A Survey of Aphid Species and their Associated Natural Enemies in Fraser Valley Hop Fields and an Exploration of Potential Alternative Summer Hosts of the Damson-Hop Aphid, Phorodon humuli (Hemiptera: Aphididae)

dc.contributor.authorCarmichael, Emily J.en
dc.contributor.committeechairPfeiffer, Douglas G.en
dc.contributor.committeememberScoggins, Holly L.en
dc.contributor.committeememberPrasad, Reneeen
dc.contributor.departmentEntomologyen
dc.date.accessioned2020-05-20T12:34:19Zen
dc.date.available2020-05-20T12:34:19Zen
dc.date.issued2020-05-19en
dc.description.abstractSix hop fields, Humulus lupulus (Rosales: Cannabaceae), in the Fraser Valley, British Columbia, were surveyed throughout 2019 to determine the composition of aphid species and their associated natural enemies. The host range of a known aphid pest of hops, the damson-hop aphid, Phorodon humuli (Hemiptera: Aphididae), was also explored in order to further clarify its summer host range and lifecycle. Phorodon humuli collected from Prunus spp. were reared and transferred to potential alternative hosts including Cannabis sativa (Rosales: Cannabaceae) and nettle, Ultica dioic (Rosales: Urticaceae). Phorodon humuli was the dominant aphid species found in all six hop fields in 2019, comprising 99% of all aphids found. Phorodon humuli were found in hop fields from May 24, 2019 through to November 3, 2019. Other aphid species were present in some hopyards early in the season including Aphis fabae (black bean aphid), Macrosiphum euphorbiae (potato aphid) and Brachycaudus helichrysi (leaf-curling plum aphid). Phorodon cannabis (hemp/cannabis/bhang aphid) was not found in any of the six hop fields. Ladybird beetles (Coleoptera: Coccinellidae) were the most abundant predator found on hop leaves, making up 76% of all aphidophagous predators found in the six hop fields. Orius spp. were the most abundant predator found in hop burrs and cones, contributing to 97% of all aphidophagous predators found in the six hop fields. Predator population growth was low compared to aphid population growth. In host-transfer experiments, P. humuli decreased on cannabis and nettle, while increased on hops, indicating that cannabis and nettle are not a preferred summer hosts of P. humuli.en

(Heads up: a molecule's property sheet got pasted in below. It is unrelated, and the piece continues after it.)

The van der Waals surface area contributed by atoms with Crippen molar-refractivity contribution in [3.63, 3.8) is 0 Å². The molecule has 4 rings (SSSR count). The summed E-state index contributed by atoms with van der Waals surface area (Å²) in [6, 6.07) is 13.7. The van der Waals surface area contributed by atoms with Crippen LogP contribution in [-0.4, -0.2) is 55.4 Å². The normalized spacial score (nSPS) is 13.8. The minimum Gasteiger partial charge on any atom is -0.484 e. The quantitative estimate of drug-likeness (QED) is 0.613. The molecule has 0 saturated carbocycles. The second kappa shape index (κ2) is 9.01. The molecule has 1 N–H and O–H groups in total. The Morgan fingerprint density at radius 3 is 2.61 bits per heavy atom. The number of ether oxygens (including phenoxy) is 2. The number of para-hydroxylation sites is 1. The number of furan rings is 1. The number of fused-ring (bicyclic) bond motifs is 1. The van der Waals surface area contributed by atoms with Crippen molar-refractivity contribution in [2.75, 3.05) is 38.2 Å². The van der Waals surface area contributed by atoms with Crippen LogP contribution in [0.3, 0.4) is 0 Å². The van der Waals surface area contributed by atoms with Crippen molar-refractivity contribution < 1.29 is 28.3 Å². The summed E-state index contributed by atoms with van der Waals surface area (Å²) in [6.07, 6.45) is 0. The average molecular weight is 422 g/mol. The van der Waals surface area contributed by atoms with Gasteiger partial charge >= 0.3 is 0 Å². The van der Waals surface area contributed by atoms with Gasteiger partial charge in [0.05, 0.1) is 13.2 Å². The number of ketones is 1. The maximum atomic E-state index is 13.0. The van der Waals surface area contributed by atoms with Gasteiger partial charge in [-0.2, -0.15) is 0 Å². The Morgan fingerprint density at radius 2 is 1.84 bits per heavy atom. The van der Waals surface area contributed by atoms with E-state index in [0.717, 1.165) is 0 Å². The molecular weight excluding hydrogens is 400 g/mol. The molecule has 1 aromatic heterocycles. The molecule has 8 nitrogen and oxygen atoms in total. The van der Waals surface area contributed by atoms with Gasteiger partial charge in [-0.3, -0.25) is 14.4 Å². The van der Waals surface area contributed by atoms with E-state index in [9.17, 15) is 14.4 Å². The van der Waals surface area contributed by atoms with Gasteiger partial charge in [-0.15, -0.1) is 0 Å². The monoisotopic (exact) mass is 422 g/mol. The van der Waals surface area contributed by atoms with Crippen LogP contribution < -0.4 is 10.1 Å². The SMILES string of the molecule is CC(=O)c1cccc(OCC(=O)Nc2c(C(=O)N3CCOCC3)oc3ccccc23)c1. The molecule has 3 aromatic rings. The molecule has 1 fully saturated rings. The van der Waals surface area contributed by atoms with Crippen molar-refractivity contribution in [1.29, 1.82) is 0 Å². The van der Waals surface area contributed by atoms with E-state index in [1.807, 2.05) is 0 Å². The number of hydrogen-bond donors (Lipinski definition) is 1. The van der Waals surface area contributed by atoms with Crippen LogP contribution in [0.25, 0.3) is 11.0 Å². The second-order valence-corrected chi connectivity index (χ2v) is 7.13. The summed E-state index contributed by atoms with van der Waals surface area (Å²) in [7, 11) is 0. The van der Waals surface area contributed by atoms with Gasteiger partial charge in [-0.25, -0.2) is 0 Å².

dc.description.degreeMALSen
dc.format.mimetypeapplication/pdfen
dc.identifier.urihttp://hdl.handle.net/10919/98493en
dc.language.isoenen
dc.publisherVirginia Techen
dc.rightsCreative Commons Attribution-NonCommercial-NoDerivatives 4.0 Internationalen
dc.rights.urihttp://creativecommons.org/licenses/by-nc-nd/4.0/en
dc.subject.cabtPhorodon humulien
dc.subject.cabtDamson-hop aphiden
dc.subject.cabtHumulus lupulusen
dc.subject.cabtHopsen
dc.subject.cabtBritish Columbiaen
dc.subject.cabtCanadaen
dc.subject.cabtFraser Valleyen
dc.subject.cabtAphidsen
dc.subject.cabtCannabis sativaen
dc.subject.cabtCannabisen
dc.titleA Survey of Aphid Species and their Associated Natural Enemies in Fraser Valley Hop Fields and an Exploration of Potential Alternative Summer Hosts of the Damson-Hop Aphid, Phorodon humuli (Hemiptera: Aphididae)en
dc.typeMaster's projecten
dc.type.dcmitypeTexten
thesis.degree.disciplinePlant Science and Pest Managementen
thesis.degree.grantorVirginia Polytechnic Institute and State Universityen
thesis.degree.levelmastersen
thesis.degree.nameMaster of Agricultural and Life Sciencesen
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